A general index heuristic for search with mobile agents
Author(s)Temple, Thomas J. (Thomas John)
Massachusetts Institute of Technology. Dept. of Aeronautics and Astronautics.
Brian Williams and Anouck Girard.
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This dissertation considers a suite of search problems in which agents are trying to find goals in minimum expected time. Unlike search in data structures in which time is measured by a number operations, search in metric spaces measures time by units of distance and has received much less attention. In particular, search strategies that attempt to minimize expected search time are only available for a handful of relatively simple cases. Nonetheless many relevant search problems take place in metric spaces. This dissertation includes several concrete examples from navigation and surveillance that would have previously only been approachable by much more ad hoc methods. We visit these examples along the way to establishing relevance to a much larger set of problems. We present a policy that is an extension of Whittle's index heuristic and is applicable under the following assumptions. * The location of goals are independent random variables. " The agents and goals are in a length space, i.e., a metric space with continuous paths. * The agents move along continuous paths with bounded speed. " The agents' sensing is noiseless. We demonstrate the performance of our policy by applying it to a diverse set of problems for which solutions are available in the literature. We treat each of the following problems as a special case of a more general search problem: " search in one-dimensional spaces such as the Line Search Problem (LSP) and Cow Path Problem (CPP), " search in two-dimensional spaces such as the Lost in a Forest Problem (LFP) and problems of coverage, " problems in networks such as the Graph Search Problem (GSP) and Minimum Latency Tour Problem (MLTP), and " dynamic problems such as the Persistent Patrol Problem (PPP) and Dynamic Traveling Repairperson Problem (DTRP). On each of these we find that our policy performs comparably to, and occasionally better than, the accepted solutions developed specifically for these problems. As a result, we believe that this dissertation contributes a significant inroad into a large space of search problems that meets our assumptions, but that remains unaddressed.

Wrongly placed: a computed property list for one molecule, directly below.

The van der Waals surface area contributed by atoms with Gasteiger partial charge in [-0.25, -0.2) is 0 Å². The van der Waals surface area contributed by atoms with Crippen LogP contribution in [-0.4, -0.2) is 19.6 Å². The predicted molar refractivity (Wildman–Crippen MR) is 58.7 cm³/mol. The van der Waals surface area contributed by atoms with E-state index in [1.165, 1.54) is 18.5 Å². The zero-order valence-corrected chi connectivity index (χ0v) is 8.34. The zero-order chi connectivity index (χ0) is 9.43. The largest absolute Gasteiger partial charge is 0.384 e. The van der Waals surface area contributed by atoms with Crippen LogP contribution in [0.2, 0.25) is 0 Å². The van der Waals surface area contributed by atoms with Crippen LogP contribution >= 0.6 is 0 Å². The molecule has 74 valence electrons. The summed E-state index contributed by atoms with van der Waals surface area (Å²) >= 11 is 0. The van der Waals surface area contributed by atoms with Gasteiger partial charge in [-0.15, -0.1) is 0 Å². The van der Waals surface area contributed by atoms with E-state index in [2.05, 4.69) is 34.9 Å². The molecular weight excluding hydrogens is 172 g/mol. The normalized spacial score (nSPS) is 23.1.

Thesis (Ph. D.)--Massachusetts Institute of Technology, Dept. of Aeronautics and Astronautics, 2011.Cataloged from PDF version of thesis.Includes bibliographical references (p. 181-187) and index.
DepartmentMassachusetts Institute of Technology. Department of Aeronautics and Astronautics
Massachusetts Institute of Technology
Aeronautics and Astronautics.